It was my first professional conference. And honestly, I didn’t know what to expect. I went in thinking I’d get bombarded with technical explanations left and right. But nothing could have been further from the truth. The organisers of the conference clearly wanted to focus on the social aspect of our profession.
So I found myself surrounded with best of the industry: from developers to teachers and search engine optimisers. They all came to talk about their hands-on experiences and interesting stuff they found out during their careers. Absolutely fascinating to say the least!
“I live in Nigeria, we very often still work with 2G internet. If your applications work here, they’ll work anywhere.” ~ Christian Nwamba, iJS London 2019
The afternoon keynote was about future ethics. Cennydd Bowles explained how technology was never neutral. How it’s social and political aspects always have moral consequences. And why morality will only gain importance with the rise of camera surveillance, algorithms and the general automatisation of our daily lives.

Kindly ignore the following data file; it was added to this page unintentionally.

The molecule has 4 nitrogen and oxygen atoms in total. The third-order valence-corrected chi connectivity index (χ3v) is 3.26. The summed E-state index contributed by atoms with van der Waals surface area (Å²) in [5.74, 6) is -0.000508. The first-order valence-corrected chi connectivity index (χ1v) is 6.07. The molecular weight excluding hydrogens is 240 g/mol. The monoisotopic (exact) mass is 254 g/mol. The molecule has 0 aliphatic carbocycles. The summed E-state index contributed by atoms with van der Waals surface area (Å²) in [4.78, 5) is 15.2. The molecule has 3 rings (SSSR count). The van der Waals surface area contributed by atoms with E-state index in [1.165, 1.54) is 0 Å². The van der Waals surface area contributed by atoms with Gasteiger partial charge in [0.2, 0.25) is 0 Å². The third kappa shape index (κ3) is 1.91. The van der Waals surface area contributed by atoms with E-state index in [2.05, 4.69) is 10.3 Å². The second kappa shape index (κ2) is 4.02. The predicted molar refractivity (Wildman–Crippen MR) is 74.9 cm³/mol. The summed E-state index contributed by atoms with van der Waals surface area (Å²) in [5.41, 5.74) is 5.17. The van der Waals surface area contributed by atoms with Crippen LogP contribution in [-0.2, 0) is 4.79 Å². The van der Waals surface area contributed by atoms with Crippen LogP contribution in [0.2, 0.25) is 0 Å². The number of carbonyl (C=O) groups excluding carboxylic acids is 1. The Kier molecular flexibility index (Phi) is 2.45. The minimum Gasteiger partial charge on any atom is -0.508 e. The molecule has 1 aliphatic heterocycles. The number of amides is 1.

He really made me think about how we can create more thoughtful and ethical products for future generations.
But what about colorblind people? Or people who are not able to use a keyboard? How do we provide access to the blind? It is our job to facilitate the use of our websites, landing pages and webapps for everyone. Not just for ourselves.
These keynotes weren’t the only things going on during the conference of course. I spoke to a bunch of cool people and attended several really interesting sessions. A couple of technical heavy ones, I'll spare you the details (for now), and a couple about the psychology behind the actions we take in the field.
I could ramble on about these sessions for hours on end but I believe that’s best left for another time.
Long story short: iJS was the first real conference of my career, it was amazing, I gained a lot of new insights and it certainly won’t be my last one!
All imagery used in this post is from iJS's Twitter account
About the AuthorFollow on Linkedin More Content by Tom Dirix